US energy giant ExxonMobil said on February 28 that it has made an offshore natural gas discovery in the Eastern Mediterranean near Cyprus at the Glaucus-1 well.

The Well is located in offshore Block 10 southwest of Cypriot coast. Exxon said further evaluation of the Block’s potential will continue.

Based on the preliminary interpretation of the well’s data, the discovery could represent an in-place natural gas resource of approximately 142 billion to 227 billion cubic metres, Exxon said in a press release, adding that further analysis in the coming months will be required to better determine the resource potential.

“These are encouraging results in the frontier exploration area,” ExxonMobil Exploration Company President Steve Greenlee was quoted as saying in the press release. “The potential for this newly discovered resource to serve as an energy source for regional and global markets will be evaluated further,” he added.

“This is the biggest find, so far, in Cyprus and based on some official data it is one of the biggest finds worldwide in the past two years,” Reuters quoted Cypriot Energy Minister Yiorgos Lakkotrypis as saying.

According to Exxon, the well encountered a gas-bearing reservoir of approximately 436 133 metres. The well was safely drilled to 4,200 metres depth in 2,063 metres of water.

Glaucus-1 was the second of a two-well drilling programme at Block 10. The first well, Delphyne-1, did not encounter commercial quantities of hydrocarbons – Block 10 is 2,572 square kilometres. ExxonMobil Exploration and Production Cyprus (Offshore) is the operator and holds a 60% interest in the block.

Qatar Petroleum International Upstream holds 40% interest.

Cyprus Natural Hydrocarbons Company CEO Charles Ellinas told New Europe on March 1 said the discovery of Glaucus-1 well is a game-changer for the region in that it is a very significant discovery and it involves ExxonMobil, a company with the capabilities to take such a project forward.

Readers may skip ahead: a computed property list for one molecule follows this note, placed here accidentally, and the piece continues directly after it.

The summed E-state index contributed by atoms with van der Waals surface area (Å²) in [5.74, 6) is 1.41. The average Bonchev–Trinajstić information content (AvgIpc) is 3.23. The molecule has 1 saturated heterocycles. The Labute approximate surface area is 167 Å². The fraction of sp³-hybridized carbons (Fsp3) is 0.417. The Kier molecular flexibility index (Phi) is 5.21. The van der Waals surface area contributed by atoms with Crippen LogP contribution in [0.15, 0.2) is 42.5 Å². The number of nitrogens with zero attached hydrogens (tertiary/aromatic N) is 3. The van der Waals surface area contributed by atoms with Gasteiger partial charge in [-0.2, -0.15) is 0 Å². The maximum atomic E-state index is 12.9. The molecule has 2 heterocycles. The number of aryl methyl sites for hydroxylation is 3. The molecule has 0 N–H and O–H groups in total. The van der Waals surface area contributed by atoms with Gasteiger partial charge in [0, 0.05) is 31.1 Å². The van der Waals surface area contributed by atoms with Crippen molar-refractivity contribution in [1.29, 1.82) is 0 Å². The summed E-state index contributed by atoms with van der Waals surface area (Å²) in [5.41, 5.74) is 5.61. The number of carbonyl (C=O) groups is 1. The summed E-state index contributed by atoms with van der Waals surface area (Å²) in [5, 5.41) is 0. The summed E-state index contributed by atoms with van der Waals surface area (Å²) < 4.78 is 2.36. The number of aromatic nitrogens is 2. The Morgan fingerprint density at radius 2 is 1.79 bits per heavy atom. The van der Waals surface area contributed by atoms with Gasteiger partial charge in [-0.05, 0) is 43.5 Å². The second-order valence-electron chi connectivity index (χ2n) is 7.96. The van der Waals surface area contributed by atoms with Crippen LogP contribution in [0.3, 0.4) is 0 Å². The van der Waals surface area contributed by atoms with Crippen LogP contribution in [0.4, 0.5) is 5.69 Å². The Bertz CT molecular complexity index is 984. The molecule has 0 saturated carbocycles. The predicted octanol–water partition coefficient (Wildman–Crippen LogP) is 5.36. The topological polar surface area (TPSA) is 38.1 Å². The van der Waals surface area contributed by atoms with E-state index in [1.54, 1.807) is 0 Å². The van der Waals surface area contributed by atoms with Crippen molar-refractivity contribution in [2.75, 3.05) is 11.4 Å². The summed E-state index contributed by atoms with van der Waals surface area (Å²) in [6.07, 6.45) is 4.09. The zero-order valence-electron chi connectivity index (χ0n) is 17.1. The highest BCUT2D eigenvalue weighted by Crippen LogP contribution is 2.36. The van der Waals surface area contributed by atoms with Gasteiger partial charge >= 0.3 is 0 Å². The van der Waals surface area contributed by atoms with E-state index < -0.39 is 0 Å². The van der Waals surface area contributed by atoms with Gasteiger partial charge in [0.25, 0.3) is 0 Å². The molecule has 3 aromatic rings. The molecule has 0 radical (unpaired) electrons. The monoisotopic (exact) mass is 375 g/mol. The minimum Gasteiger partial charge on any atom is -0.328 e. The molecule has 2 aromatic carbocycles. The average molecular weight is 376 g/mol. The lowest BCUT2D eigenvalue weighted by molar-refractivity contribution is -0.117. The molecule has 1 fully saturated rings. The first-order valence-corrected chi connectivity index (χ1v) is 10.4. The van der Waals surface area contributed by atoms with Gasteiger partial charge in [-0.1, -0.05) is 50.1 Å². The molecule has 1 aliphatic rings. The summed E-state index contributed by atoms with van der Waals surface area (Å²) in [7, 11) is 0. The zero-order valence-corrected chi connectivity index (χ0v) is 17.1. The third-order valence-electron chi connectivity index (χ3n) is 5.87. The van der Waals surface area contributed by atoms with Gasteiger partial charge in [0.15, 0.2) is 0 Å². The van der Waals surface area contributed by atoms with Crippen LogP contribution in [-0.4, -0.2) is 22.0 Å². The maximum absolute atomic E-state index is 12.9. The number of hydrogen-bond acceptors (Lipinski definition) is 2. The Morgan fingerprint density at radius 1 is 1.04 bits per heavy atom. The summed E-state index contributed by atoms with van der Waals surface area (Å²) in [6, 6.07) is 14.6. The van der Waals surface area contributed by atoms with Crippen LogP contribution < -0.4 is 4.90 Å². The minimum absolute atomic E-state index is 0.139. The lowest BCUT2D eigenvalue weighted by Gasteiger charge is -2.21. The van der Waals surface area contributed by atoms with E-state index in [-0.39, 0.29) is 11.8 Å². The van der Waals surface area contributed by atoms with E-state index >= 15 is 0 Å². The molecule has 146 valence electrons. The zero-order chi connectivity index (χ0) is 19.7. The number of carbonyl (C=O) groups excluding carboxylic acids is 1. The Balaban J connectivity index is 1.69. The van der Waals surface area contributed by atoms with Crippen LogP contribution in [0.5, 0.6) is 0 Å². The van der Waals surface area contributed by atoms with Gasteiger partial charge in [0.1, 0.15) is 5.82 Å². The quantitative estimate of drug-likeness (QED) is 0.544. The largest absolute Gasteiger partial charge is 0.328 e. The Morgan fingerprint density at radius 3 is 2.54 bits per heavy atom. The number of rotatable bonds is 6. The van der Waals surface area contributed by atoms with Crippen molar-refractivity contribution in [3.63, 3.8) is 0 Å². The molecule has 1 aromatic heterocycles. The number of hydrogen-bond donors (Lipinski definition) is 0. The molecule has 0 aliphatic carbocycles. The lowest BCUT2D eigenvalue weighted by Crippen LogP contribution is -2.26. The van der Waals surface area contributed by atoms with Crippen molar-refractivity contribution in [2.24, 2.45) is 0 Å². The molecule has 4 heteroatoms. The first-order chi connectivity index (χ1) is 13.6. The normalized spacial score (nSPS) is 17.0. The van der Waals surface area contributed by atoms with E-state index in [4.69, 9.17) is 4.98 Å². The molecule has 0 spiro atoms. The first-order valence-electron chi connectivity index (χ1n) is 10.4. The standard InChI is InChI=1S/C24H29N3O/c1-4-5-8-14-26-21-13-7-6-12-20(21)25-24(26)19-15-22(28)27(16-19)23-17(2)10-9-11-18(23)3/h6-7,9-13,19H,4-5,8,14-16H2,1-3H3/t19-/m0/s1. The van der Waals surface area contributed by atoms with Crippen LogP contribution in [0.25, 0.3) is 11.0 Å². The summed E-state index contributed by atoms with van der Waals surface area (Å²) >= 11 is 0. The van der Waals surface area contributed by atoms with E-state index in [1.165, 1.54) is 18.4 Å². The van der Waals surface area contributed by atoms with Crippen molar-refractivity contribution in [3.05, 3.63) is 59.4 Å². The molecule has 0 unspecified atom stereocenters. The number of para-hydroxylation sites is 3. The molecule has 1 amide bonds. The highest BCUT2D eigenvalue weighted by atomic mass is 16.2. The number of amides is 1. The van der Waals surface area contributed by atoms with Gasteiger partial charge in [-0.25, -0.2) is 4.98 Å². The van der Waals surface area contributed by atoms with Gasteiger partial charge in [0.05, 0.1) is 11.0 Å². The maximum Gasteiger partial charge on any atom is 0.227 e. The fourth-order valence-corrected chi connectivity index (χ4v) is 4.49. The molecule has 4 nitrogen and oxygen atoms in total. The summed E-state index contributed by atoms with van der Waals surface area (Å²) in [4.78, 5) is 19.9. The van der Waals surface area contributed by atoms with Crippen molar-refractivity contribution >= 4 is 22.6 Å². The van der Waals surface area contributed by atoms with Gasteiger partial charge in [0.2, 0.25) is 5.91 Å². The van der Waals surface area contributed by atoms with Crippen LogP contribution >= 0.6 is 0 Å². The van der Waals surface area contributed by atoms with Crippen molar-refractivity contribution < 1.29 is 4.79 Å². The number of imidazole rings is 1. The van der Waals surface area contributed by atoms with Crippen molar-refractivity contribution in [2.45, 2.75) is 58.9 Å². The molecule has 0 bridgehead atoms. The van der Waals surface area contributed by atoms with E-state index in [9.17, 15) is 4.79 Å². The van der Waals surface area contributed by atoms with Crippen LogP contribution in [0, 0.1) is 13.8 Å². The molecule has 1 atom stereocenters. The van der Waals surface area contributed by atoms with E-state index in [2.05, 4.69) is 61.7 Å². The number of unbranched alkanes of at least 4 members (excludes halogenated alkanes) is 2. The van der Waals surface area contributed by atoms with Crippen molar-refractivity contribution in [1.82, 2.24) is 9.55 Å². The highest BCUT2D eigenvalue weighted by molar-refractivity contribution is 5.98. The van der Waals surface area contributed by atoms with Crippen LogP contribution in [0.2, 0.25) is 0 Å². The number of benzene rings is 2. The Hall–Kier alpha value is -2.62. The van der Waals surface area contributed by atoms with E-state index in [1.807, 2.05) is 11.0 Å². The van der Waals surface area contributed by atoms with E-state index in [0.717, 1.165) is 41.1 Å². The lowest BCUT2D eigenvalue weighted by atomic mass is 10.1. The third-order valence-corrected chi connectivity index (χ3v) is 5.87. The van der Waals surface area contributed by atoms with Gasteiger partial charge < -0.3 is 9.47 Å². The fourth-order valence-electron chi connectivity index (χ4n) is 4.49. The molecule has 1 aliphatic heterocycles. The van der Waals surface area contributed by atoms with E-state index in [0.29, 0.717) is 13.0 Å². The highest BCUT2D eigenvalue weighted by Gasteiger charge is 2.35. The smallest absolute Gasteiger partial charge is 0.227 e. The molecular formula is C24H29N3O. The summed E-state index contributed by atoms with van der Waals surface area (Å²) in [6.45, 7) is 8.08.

“It is also the biggest gas discovery worldwide so far in 2019 and it confirms how prolific gas prospects are in the East Med. The significance of these results is that ExxonMobil is now likely to continue its exploration programme, with more drilling, possibly next year,” Ellinas said, predicting that it may even extend interest to adjacent blocks in cooperation with the incumbents, Italian energy major ENI and France’s Total.

According to Ellinas, ExxonMobil’s stated interest is the discovery of gas quantities that justify the development of a greenfield liquefaction facility in Cyprus for export of liquefied natural gas (LNG), depending of course on financial viability.

Asked if it would make plans for the EastMed gas pipeline that aspires to transport gas from Israeli and Cypriot fields to Greece and onto Italy more viable, Ellinas, added, “No it does not. The challenge for the East Med is cost, not quantities of gas. Gas prices in Europe are low, now below $6 per mmbtu (million British Thermal Units) and will stay low. There is no way the East Med gas pipeline can compete with such prices. It remains a political project,” Ellinas said.

Asked if he expects a strong reaction from Turkey, given the geopolitical significance, Ellinas concluded, “Turkey will not react directly to this. It is not disputing Block 10 or even Block 11. But it is threatening to drill south of Cyprus in the near future, something that will dramatically escalate tensions in the region.”